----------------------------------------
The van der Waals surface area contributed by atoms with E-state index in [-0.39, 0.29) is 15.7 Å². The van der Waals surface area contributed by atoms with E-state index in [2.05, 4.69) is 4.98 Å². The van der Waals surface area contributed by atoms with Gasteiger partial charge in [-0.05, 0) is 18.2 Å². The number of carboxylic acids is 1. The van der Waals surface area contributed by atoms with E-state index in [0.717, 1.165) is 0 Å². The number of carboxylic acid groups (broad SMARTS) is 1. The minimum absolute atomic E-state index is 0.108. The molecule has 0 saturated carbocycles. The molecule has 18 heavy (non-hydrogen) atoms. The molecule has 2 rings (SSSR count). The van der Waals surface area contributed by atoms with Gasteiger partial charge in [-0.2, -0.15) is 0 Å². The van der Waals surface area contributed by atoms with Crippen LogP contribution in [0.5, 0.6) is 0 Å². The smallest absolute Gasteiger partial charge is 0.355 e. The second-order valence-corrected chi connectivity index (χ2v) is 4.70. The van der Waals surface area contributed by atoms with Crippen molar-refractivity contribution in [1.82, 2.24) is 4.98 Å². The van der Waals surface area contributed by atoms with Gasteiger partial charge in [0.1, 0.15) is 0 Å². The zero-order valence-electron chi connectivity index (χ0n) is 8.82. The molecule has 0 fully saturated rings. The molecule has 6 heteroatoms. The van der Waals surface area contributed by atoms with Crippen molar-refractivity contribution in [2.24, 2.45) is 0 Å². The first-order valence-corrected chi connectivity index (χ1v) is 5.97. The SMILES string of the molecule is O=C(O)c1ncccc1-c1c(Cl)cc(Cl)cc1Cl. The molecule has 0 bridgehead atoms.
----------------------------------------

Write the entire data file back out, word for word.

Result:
The van der Waals surface area contributed by atoms with E-state index in [-0.39, 0.29) is 15.7 Å². The van der Waals surface area contributed by atoms with E-state index in [2.05, 4.69) is 4.98 Å². The van der Waals surface area contributed by atoms with Gasteiger partial charge in [-0.05, 0) is 18.2 Å². The number of carboxylic acids is 1. The van der Waals surface area contributed by atoms with E-state index in [0.717, 1.165) is 0 Å². The number of carboxylic acid groups (broad SMARTS) is 1. The minimum absolute atomic E-state index is 0.108. The molecule has 0 saturated carbocycles. The molecule has 18 heavy (non-hydrogen) atoms. The molecule has 2 rings (SSSR count). The van der Waals surface area contributed by atoms with Gasteiger partial charge in [-0.2, -0.15) is 0 Å². The van der Waals surface area contributed by atoms with Crippen LogP contribution in [0.5, 0.6) is 0 Å². The smallest absolute Gasteiger partial charge is 0.355 e. The second-order valence-corrected chi connectivity index (χ2v) is 4.70. The van der Waals surface area contributed by atoms with Crippen molar-refractivity contribution in [1.82, 2.24) is 4.98 Å². The van der Waals surface area contributed by atoms with Gasteiger partial charge in [0.1, 0.15) is 0 Å². The zero-order valence-electron chi connectivity index (χ0n) is 8.82. The molecule has 0 fully saturated rings. The molecule has 6 heteroatoms. The van der Waals surface area contributed by atoms with Crippen molar-refractivity contribution in [2.24, 2.45) is 0 Å². The first-order valence-corrected chi connectivity index (χ1v) is 5.97. The SMILES string of the molecule is O=C(O)c1ncccc1-c1c(Cl)cc(Cl)cc1Cl. The molecule has 0 bridgehead atoms.